The hearing in the Knesset Constitution, Law and Justice Committee last week on the issue of revoking the citizenship of accessories to terrorism was a more disgraceful and worrying display than usual in the current Knesset. With regard to the Knesset members themselves, there is no need to elaborate on the subject. Their harsh rhetoric, which reflects an undemocratic and racist world-view, is embarrassing. The legislation, too, which seeks to undercut the fundamental right of citizenship, is contrary to the United Nations convention (which Israel signed but has not ratified ) limiting statelessness. The Knesset bill is clearly directed solely at Israel's Arab citizens and should be roundly condemned.
At the hearing itself, however, special emphasis was attached to the remarks of one of those invited to the hearing, the Shin Bet security service's legal adviser. Revocation of citizenship, he said, can serve as a deterrent factor, and therefore the Shin Bet supports such a measure.
Regulations permit a representative of the Shin Bet to be summoned to Knesset committee hearings, just as any other state employee would be. But that doesn't require him to express a stance on a bill which relates to infringement on a fundamental civil right.
And the stance is also worrying on its merits. Even if revoking citizenship could deter potential terrorists, deterrence cannot serve as a justification for everything. The essential balance between maintaining the security of the state and human rights must not be violated. Other aggressive steps, too, such as home demolitions and eviction of relatives of terrorists have been presented as essential means to combat terror, until doubts were raised over their efficacy and their use was discontinued.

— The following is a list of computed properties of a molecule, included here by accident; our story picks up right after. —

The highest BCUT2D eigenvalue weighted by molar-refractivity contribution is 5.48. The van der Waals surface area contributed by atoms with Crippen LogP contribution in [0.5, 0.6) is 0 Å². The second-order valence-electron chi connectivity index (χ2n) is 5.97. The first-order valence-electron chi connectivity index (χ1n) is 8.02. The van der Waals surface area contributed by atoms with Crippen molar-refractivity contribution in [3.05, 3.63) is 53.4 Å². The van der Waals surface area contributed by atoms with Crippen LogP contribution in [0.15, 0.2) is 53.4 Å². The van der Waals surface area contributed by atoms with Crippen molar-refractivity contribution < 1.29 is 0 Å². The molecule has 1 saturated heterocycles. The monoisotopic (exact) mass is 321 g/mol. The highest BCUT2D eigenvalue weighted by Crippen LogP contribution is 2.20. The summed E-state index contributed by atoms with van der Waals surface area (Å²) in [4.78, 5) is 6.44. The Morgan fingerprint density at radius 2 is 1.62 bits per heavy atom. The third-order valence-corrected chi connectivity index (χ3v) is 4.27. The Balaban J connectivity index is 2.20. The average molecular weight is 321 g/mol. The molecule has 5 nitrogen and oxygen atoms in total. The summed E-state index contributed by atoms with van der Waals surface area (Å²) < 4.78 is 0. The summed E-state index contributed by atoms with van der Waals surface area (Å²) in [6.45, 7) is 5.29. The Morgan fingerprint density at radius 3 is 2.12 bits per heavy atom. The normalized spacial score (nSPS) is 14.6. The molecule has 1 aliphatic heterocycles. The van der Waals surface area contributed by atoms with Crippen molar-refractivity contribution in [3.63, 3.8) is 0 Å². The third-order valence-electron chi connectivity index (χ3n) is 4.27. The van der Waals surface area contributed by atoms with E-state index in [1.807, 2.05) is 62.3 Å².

Even if the Shin Bet sent its representative in good faith, the committee - particularly chairman David Rotem (Yisrael Beiteinu ), who doesn't bother to hide his intention to make Arab Israelis second-class citizens - expressed dangerous sentiments.
It would be better for the Shin Bet to avoid involvement in legislation of a clearly political nature and cast itself as a government institution dedicated to maintaining state security rather than joining in on a Yisrael Beiteinu campaign.
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